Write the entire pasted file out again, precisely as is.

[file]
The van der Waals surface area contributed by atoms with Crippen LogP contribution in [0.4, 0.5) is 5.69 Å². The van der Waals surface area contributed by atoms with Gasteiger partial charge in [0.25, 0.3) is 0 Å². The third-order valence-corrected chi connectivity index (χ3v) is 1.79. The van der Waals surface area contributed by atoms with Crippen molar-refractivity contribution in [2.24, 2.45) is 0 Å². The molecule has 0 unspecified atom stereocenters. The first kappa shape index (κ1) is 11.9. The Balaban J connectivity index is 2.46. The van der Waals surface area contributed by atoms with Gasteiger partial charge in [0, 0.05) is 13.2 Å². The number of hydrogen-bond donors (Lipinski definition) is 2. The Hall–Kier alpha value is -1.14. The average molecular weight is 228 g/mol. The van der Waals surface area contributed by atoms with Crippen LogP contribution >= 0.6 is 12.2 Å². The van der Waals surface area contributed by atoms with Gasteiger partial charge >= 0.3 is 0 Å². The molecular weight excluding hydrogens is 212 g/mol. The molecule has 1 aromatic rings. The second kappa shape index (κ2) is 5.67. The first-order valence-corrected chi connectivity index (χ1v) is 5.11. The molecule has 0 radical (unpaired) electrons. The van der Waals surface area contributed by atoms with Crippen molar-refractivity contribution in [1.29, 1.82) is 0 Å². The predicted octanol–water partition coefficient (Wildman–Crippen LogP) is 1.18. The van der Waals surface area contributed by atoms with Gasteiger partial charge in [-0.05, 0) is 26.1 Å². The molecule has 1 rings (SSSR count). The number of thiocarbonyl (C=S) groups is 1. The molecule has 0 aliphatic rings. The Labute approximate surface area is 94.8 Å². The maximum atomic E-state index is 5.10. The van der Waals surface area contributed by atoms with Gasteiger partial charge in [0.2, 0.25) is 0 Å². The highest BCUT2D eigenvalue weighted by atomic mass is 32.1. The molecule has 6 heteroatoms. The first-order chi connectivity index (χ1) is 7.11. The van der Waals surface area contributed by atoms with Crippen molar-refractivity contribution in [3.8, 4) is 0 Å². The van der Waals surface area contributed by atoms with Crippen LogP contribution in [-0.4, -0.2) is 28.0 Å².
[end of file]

The van der Waals surface area contributed by atoms with Crippen LogP contribution in [0.4, 0.5) is 5.69 Å². The van der Waals surface area contributed by atoms with Gasteiger partial charge in [0.25, 0.3) is 0 Å². The third-order valence-corrected chi connectivity index (χ3v) is 1.79. The van der Waals surface area contributed by atoms with Crippen molar-refractivity contribution in [2.24, 2.45) is 0 Å². The molecule has 0 unspecified atom stereocenters. The first kappa shape index (κ1) is 11.9. The Balaban J connectivity index is 2.46. The van der Waals surface area contributed by atoms with Gasteiger partial charge in [0, 0.05) is 13.2 Å². The number of hydrogen-bond donors (Lipinski definition) is 2. The Hall–Kier alpha value is -1.14. The average molecular weight is 228 g/mol. The van der Waals surface area contributed by atoms with Crippen LogP contribution >= 0.6 is 12.2 Å². The van der Waals surface area contributed by atoms with Gasteiger partial charge >= 0.3 is 0 Å². The molecular weight excluding hydrogens is 212 g/mol. The molecule has 1 aromatic rings. The second kappa shape index (κ2) is 5.67. The first-order valence-corrected chi connectivity index (χ1v) is 5.11. The molecule has 0 radical (unpaired) electrons. The van der Waals surface area contributed by atoms with Crippen molar-refractivity contribution in [1.29, 1.82) is 0 Å². The predicted octanol–water partition coefficient (Wildman–Crippen LogP) is 1.18. The van der Waals surface area contributed by atoms with Gasteiger partial charge in [-0.05, 0) is 26.1 Å². The molecule has 1 rings (SSSR count). The number of thiocarbonyl (C=S) groups is 1. The molecule has 0 aliphatic rings. The Labute approximate surface area is 94.8 Å². The maximum atomic E-state index is 5.10. The van der Waals surface area contributed by atoms with Gasteiger partial charge in [0.2, 0.25) is 0 Å². The highest BCUT2D eigenvalue weighted by atomic mass is 32.1. The molecule has 6 heteroatoms. The first-order chi connectivity index (χ1) is 7.11. The van der Waals surface area contributed by atoms with Crippen molar-refractivity contribution in [3.8, 4) is 0 Å². The van der Waals surface area contributed by atoms with Crippen LogP contribution in [-0.4, -0.2) is 28.0 Å².